I planned to prepare poulet à la provençale today because I assumed that, being spring, it would be a warm, sunny day. At the time of writing this it is 11 celsius, but walking home from the gym before lunch I noted a cool 8 celsius on my phone's display. It doesn't really matter anyway, as poulet à la provençale is quite a warming dish and teamed with roasted potatoes we won't be feeling unsatisfied.
By now you might be able to tell that, weather wise, things are a bit precarious in Paris. But there is more sun than a few months - weeks - ago, and its been an onslaught of blooming trees and garden beds and sprouting greenery. I'm trusting that things will continue heating up after this cold spell, and my goal to explore Provencial cooking will no longer feel so out of place!
Below is my version of poulet à la provencale. Apparently there are many ways one can go about making it, but I think mine is quite loyal to the tradition of the dish (but maybe not from a purist's perspective? I have no idea.) Anyway, I think it tastes great and for what it reaps it's very easy and time-friendly to make.
In other news, Rémi and I will be on vacation from the end of this week. I'm dying to see more of France and so we're spending next week cycling along the Loire. It should be a fun overdose of chateaux, wine and - hopefully! -sunshine. Fingers crossed for no rain, eh!
- 2 tbsp olive oil
- 1 kg of chicken (breasts, thighs or both)
- 8-10 eschallots (french shallots), skinned and halved
- 2 large garlic cloves, roughly chopped
- 1.5 cups dry red wine
- 4 medium-sized tomatoes, two quartered and two diced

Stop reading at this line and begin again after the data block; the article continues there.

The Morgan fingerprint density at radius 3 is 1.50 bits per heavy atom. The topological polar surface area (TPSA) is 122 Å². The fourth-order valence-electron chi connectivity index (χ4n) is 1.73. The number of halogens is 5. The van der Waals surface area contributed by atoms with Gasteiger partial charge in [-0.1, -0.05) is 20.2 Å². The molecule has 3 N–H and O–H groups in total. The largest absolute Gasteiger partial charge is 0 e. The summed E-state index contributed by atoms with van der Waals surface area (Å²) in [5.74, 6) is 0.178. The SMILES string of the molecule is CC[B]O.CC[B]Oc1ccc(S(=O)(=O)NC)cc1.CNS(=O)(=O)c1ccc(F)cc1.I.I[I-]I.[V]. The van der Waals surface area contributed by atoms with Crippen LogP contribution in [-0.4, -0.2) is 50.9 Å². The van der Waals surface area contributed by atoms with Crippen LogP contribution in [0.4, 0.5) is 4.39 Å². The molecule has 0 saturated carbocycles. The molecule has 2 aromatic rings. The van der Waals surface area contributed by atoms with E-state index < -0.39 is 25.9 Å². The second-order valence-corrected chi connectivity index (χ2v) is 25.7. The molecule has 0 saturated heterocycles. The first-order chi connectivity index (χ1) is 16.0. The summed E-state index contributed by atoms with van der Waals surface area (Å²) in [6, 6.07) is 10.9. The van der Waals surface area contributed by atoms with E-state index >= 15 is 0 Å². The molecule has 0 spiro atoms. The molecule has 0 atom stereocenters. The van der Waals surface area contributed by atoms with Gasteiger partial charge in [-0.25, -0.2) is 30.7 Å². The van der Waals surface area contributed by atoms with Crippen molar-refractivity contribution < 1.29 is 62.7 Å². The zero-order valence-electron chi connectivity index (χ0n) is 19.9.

- 1 medium-sized capsicum, slithered
- 2 tbsp tomato paste
- a generous handful of pitted black olives
- 1 bay leaf, crushed
- fresh or dried rosemary
- fresh or dried thyme
- salt and pepper
- optional: fresh lemon juice
- Heat oil in a large, deep pan.
- Add chicken and brown all sides for a few minutes. Remove and set aside on a plate.
- Add the french shallots and garlic. Cook them on a low-medium heat until translucent, trying not to burn them. You may need to add more oil to prevent them from sticking to your pan.
- Add wine. Let it simmer until reduced to about 3/4 of a cup.
- Add tomatoes, capsicum, tomato paste, olives, rosemary, thyme, bay leaf and a big pinch of salt. Cover and let simmer for five minutes or until you see the tomato and capsicum softening.
- Add the chicken, cover, and reduce heat to a gentle simmer for 20 minutes or until the chicken is just cooked through.
- Season with salt, pepper and (optional) lemon juice. Garnish with rosemary and thyme.
- Serve with lightly seasoned green beans, roasted potatoes, a simple salad or all of the above.
- You might like to match your provençale dish with a wine from Provence. Provence mostly produces rosé, but they do great whites and reds, too. These tend to be lower in acidity than wines from central and northern France, which is what I love about them most.